As President Donald Trump’s Supreme Court nominee Brett Kavanaugh faces a confirmation battle in the Senate, conservatives have mostly praised his credentials as an originalist in the mode of Justices Antonin Scalia and Neil Gorsuch. Some have questioned Kavanaugh’s record, however, with the most serious accusations leveled against his ruling in a key Obamacare case. Since Obamacare was the key issue propelling Republicans in 2010 forward, this is a vital issue.
A few months before Chief Justice John Roberts upheld Obamacare’s individual mandate as a tax in the case NFIB v. Sebelius (2012), Kavanaugh wrote an important dissent in a similar case upholding the mandate, Seven-Sky v. Holder (2011). In Seven-Sky, Kavanaugh suggested that the individual mandate could be upheld as a tax, with a small change in the law. Obama’s Solicitor General Donald Verrilli cited Kavanaugh in his arguments for the mandate, and Roberts agreed with Verrilli.
Some conservatives and libertarians have attacked Kavanaugh for giving an “assist” to Verrilli and enabling Roberts to uphold the mandate.
“The role of an umpire is to call balls and strikes — not to coach the pitcher on how to hit the strike zone, or the batter on how to work the next umpire,” Michael F. Cannon, director of health policy studies at the Cato Institute, told PJ Media in an email statement.
Cannon laid out the case against Kavanaugh, and it is complicated, so bear with me.
When Congress passed Obamacare in 2010, the bill included an individual mandate, a provision that forces people who can afford a basic level of health insurance to buy it or else pay a penalty to the IRS. It was unprecedented for Congress to order Americans to purchase a good, so the mandate was always questionable. Congress justified it under the Constitution’s Commerce Clause, which says Congress can regulate interstate commerce.
In Seven-Sky v. Holder, the Court of Appeals for the District of Columbia upheld the constitutionality of the individual mandate under the Commerce Clause, but Kavanaugh disagreed. Kavanaugh argued that, under the 1876 Anti-Injunction Act (AIA), the court could not even examine the issue.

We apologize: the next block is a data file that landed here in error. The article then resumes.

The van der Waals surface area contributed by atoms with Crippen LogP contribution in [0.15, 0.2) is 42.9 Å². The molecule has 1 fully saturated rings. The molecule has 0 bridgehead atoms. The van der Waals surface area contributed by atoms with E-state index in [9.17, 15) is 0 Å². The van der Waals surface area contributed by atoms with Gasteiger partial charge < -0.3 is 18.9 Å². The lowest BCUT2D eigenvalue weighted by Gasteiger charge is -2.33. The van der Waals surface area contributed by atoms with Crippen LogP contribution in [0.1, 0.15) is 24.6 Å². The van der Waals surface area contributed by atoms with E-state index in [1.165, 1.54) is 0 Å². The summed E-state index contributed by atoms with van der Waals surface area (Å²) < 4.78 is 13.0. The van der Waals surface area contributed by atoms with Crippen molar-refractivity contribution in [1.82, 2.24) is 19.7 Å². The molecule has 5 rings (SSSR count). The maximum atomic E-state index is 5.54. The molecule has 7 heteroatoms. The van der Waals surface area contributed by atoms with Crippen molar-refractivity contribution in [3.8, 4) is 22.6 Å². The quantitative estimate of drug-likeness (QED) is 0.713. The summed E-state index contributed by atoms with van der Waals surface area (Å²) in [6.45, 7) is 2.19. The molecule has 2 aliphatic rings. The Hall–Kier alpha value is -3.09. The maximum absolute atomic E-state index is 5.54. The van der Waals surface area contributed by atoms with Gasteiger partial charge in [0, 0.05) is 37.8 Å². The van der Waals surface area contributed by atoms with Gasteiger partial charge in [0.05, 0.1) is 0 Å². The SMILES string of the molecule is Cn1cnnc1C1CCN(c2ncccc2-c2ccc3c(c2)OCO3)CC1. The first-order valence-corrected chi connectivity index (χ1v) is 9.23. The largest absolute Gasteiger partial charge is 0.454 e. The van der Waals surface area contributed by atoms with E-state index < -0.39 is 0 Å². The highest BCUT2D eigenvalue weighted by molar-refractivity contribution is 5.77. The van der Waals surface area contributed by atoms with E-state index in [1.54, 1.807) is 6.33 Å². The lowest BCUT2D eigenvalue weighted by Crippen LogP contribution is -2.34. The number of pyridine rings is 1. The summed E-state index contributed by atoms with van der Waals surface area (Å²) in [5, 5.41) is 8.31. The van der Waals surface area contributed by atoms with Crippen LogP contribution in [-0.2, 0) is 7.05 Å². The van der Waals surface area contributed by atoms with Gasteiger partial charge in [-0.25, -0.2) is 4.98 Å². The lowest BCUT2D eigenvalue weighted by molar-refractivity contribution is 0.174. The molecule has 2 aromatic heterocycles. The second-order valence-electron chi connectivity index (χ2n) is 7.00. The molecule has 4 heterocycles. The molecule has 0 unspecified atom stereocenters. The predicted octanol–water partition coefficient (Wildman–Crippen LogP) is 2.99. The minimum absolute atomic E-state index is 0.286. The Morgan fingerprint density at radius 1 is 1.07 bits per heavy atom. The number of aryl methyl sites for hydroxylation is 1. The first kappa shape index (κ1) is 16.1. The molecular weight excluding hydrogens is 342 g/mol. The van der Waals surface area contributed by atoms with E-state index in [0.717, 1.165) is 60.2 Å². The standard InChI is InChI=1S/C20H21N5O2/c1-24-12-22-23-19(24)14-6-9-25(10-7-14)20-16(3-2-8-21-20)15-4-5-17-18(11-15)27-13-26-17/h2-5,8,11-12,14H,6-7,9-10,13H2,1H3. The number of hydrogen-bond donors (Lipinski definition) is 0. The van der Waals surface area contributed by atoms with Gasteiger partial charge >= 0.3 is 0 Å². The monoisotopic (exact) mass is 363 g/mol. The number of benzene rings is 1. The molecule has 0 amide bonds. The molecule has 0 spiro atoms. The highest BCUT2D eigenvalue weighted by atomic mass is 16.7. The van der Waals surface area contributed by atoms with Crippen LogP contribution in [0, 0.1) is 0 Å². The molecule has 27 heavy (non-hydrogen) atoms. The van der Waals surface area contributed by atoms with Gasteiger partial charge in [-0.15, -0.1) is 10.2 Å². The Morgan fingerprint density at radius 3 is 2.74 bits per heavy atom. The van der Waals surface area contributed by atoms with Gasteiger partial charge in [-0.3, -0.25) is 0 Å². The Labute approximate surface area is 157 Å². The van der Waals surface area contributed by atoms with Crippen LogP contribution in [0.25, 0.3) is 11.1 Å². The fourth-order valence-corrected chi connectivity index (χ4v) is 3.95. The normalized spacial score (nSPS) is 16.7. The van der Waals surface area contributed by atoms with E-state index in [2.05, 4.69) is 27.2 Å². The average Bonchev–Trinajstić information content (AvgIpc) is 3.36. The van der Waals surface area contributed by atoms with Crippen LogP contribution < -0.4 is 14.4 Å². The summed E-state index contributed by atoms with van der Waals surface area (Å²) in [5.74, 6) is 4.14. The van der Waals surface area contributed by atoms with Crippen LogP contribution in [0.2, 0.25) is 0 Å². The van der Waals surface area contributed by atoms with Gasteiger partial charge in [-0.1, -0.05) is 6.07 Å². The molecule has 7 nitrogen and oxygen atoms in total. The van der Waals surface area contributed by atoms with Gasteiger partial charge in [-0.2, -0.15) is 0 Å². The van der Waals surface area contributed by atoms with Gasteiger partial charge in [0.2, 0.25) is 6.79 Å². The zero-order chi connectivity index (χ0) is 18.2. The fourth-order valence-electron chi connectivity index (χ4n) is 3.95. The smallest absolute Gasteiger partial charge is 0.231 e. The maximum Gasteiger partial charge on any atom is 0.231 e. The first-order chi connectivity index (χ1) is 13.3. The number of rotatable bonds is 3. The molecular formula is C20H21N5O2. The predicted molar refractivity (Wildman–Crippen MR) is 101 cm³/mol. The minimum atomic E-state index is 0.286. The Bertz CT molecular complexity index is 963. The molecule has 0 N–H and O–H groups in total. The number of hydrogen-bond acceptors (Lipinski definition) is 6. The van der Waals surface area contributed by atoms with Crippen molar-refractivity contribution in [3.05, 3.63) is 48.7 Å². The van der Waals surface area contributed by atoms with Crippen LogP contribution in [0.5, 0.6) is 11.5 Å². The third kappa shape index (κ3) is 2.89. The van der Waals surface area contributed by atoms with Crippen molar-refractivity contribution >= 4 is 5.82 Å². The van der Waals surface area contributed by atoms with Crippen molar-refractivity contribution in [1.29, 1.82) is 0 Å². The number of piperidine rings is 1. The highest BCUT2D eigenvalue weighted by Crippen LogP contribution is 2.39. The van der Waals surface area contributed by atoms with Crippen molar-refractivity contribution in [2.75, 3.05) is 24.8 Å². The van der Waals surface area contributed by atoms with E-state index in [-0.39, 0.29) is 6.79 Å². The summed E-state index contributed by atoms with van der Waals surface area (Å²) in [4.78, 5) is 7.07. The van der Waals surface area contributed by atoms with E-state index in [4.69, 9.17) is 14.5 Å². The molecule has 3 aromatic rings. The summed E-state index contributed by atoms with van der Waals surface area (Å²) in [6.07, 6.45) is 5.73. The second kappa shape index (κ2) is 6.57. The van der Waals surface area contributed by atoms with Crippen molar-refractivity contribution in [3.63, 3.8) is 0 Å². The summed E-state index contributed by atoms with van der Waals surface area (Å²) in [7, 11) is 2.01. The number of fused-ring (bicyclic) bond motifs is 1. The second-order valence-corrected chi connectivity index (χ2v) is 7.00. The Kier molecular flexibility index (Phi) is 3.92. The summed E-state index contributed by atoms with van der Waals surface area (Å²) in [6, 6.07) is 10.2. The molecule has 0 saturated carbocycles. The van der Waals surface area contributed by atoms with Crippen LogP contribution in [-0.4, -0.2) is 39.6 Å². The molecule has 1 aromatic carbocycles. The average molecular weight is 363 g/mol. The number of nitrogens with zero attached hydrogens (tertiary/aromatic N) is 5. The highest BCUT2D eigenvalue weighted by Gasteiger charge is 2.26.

According to the AIA, if a citizen wants to challenge a tax he or she must have already paid that tax. Then, the citizen could sue the government and request a refund. Since the individual mandate would not come into effect until 2014, no penalty had been paid.
Even though the mandate was not a tax, Kavanaugh argued that it should be treated like a tax for purposes of the AIA, and therefore the court could not even hear the case.
While “Kavanaugh declared the mandate-penalty is a tax only for the purposes of the Anti-Injunction Act, he didn’t stop there,” Cannon told PJ Media. “Since Kavanaugh held that the court did not have jurisdiction to hear the individual-mandate challenge, there was no need for him to weigh in on the merits of that challenge. He could have stopped at the AIA. But he didn’t.”
Instead, Kavanaugh’s dissent went on for pages and pages, and he addressed all sorts of legal issues in the case. Cannon pointed out that “Kavanaugh offered lots of ‘options’ that ‘would ensure that this provision operates as a traditional regulatory tax and readily satisfies the Taxing Clause.’ Beyond just discussing the constitutional issues, why did he offer multiple ways a conservative judge might uphold the mandate when there was no need for him to weigh in on the constitutional issues at all?”
Finally, and most damningly, “Kavanaugh’s discussion of those issues did provide something of a roadmap to the Obama administration and John Roberts,” Cannon argued. In his book “Unprecedented: The Constitutional Challenge to Obamacare,” law professor Josh Blackman argued that Kavanaugh gave Verrilli an “assist” to help Verrilli argue for the constitutionality of Obamacare’s individual mandate.
But did Kavanaugh really give Verrilli an “assist,” or did Verrilli twist Kavanaugh’s words?
The issue is important, because Roberts bought Verrilli’s argument that Obamacare’s mandate could be justified as a tax. He ruled this in spite of key facts: that the final version of Obamacare was drafted in the Senate (and all tax bills must start in the House); that Obamacare explicitly stated the mandate was not a tax; and that Obamacare would not have been able to pass the Senate if Democrat senators thought they were voting for a tax in the individual mandate.
Roberts redefining the mandate as a tax was one of the most egregious high-profile betrayals of originalism in recent history, so if Kavanaugh was indeed complicit, that’s a serious mark against him.
But let’s take a look at what Kavanaugh actually said.
“What I am saying is that the only potential Taxing Clause shortcoming in the current individual mandate provision appears to be relatively slight,” the judge wrote. “And just a minor tweak to the current statutory language would definitively establish the law’s constitutionality under the Taxing Clause (and thereby moot any need to consider the Commerce Clause).”